Mayor Barry Longland says it's the wrong time to talk about more lifeguards on Tweed beaches.
Mayor Barry Longland says it's the wrong time to talk about more lifeguards on Tweed beaches.

Wrong time to talk lifeguards

TWEED mayor Barry Longland says it would be inappropriate to talk about whether more lifeguards are needed on the Tweed Coast while the search for missing 16-year-old Kenyan student Samuel Macharia continues.

Council staff are continuing to grieve the apparent loss of the Lindisfarne school student and promising young soccer player who had been hosted for the past five years by two council officers.

He went missing at Cabarita Beach on Sunday afternoon and searchers yesterday continued to look for him while friends maintained a sombre vigil at the beach.

On Tuesday long-time battler for improved lifeguard services on the Tweed Coast Roger McLeod said his heart went out to those missing Samuel, but he had warned too often that drownings along the coast could be prevented by paid lifeguards who could warn people contemplating swimming about dangerous conditions.

But Cr Longland said it was not the time to discuss the issue.

"I don't particularly want to buy into an argument on this. With this lad who's gone missing, there's a lot of concern in council.

"The people he's been living with for the past five years are both council officers."

Cr Longland said he would "hate to be implying somehow" that council decisions on when lifeguards are provided were inappropriate.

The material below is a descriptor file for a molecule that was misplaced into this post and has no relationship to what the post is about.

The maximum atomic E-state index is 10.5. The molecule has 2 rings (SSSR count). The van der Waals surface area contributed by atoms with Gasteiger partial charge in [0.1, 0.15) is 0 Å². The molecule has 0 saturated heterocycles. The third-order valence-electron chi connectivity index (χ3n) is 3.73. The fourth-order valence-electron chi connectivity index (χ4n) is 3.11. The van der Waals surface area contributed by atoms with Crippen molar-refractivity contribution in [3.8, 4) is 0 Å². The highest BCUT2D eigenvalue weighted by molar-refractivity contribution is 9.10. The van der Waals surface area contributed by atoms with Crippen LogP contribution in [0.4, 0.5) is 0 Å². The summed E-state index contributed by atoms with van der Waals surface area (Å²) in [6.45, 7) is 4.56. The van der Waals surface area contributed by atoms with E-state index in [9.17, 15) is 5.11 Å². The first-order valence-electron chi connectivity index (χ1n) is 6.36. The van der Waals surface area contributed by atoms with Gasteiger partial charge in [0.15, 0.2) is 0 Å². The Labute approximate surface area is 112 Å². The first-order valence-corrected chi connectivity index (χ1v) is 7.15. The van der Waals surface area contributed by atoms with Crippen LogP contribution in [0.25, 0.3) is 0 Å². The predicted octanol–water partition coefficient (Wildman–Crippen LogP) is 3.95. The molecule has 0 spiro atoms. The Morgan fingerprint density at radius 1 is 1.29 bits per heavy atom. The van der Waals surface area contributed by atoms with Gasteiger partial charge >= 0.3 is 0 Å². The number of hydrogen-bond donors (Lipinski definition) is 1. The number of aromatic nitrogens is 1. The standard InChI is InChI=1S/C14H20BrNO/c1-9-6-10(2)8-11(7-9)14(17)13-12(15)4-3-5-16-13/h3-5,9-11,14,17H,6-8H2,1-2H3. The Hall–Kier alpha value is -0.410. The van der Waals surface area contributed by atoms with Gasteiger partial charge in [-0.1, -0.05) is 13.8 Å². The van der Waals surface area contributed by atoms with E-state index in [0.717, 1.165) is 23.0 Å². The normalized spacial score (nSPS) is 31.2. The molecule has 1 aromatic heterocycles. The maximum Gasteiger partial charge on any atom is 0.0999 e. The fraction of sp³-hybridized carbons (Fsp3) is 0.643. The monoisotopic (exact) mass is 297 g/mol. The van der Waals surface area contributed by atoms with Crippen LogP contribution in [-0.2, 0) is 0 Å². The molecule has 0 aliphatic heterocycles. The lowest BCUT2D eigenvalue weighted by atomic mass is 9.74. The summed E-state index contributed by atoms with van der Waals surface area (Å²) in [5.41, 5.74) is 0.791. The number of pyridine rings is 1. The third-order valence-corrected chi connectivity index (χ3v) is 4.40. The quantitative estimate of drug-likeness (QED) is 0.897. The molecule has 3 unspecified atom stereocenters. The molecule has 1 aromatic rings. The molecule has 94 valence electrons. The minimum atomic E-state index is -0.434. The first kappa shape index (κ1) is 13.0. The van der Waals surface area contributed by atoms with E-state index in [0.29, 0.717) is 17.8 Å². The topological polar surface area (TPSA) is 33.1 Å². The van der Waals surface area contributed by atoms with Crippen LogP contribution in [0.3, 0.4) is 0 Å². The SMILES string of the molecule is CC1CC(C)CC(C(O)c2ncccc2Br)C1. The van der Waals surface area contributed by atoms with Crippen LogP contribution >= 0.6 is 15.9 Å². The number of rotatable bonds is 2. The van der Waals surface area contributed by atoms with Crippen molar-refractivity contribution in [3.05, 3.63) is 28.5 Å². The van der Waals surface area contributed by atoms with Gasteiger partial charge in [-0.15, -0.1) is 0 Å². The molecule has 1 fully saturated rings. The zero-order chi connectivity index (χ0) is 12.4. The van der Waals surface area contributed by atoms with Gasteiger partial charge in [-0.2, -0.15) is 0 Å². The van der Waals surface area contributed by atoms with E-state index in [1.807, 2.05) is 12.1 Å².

Volunteer lifeguards patrol some beaches along the Tweed Coast on weekends during the summer surfing season and Tweed Shire Council funds contract lifeguards during summer school holidays.

Cr Longland said he had met Samuel and staff at the council were "very upset", particularly general manager Mike Rayner who oversaw a council mentoring program to help a village in Kenya access clean water.

Council staff later funded the visit of Samuel, an orphan, to Australia and the family hosted him when he was later granted a student visa.

"Mike has had to make contact with family members back in Kenya. It's been very hard," said Cr Longland.

Mr McLeod warned of the need for more lifeguards after a drowning also at Cabarita Beach in 2009.

After another drowning two years earlier at Kingscliff he gave a similar warning to a inquest held at the Murwillumbah courthouse.

Mr McLeod said while his heart went out to the family he was saddened his earlier warnings had once again not been heeded.



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